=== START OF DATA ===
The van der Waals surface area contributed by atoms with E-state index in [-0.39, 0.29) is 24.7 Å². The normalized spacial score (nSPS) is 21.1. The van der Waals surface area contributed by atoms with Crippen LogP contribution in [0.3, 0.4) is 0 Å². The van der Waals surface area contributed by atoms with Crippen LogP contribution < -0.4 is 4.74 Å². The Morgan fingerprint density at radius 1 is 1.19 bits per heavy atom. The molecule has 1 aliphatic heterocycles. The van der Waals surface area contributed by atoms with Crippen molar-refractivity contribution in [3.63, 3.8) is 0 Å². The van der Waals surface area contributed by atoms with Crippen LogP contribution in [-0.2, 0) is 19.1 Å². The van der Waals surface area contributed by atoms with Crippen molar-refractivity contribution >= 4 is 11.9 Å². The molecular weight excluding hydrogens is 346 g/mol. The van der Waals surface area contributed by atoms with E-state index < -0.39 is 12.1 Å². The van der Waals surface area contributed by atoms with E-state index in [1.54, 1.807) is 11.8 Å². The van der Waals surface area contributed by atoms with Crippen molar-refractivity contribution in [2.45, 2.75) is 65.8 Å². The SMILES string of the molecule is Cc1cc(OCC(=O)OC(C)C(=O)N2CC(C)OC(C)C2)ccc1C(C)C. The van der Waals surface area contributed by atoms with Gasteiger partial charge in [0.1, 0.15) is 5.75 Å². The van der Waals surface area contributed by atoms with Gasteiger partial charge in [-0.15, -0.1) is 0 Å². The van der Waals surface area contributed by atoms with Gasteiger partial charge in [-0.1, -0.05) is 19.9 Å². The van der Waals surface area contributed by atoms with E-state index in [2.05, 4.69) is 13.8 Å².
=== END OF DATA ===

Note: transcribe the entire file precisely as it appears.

The van der Waals surface area contributed by atoms with E-state index in [-0.39, 0.29) is 24.7 Å². The normalized spacial score (nSPS) is 21.1. The van der Waals surface area contributed by atoms with Crippen LogP contribution in [0.3, 0.4) is 0 Å². The van der Waals surface area contributed by atoms with Crippen LogP contribution < -0.4 is 4.74 Å². The Morgan fingerprint density at radius 1 is 1.19 bits per heavy atom. The molecule has 1 aliphatic heterocycles. The van der Waals surface area contributed by atoms with Crippen molar-refractivity contribution in [3.63, 3.8) is 0 Å². The van der Waals surface area contributed by atoms with Crippen LogP contribution in [-0.2, 0) is 19.1 Å². The van der Waals surface area contributed by atoms with Crippen molar-refractivity contribution >= 4 is 11.9 Å². The molecular weight excluding hydrogens is 346 g/mol. The van der Waals surface area contributed by atoms with E-state index < -0.39 is 12.1 Å². The van der Waals surface area contributed by atoms with E-state index in [1.54, 1.807) is 11.8 Å². The van der Waals surface area contributed by atoms with Crippen molar-refractivity contribution in [2.45, 2.75) is 65.8 Å². The SMILES string of the molecule is Cc1cc(OCC(=O)OC(C)C(=O)N2CC(C)OC(C)C2)ccc1C(C)C. The van der Waals surface area contributed by atoms with Gasteiger partial charge in [0.1, 0.15) is 5.75 Å². The van der Waals surface area contributed by atoms with Gasteiger partial charge in [-0.15, -0.1) is 0 Å². The van der Waals surface area contributed by atoms with Gasteiger partial charge in [-0.1, -0.05) is 19.9 Å². The van der Waals surface area contributed by atoms with E-state index in [2.05, 4.69) is 13.8 Å².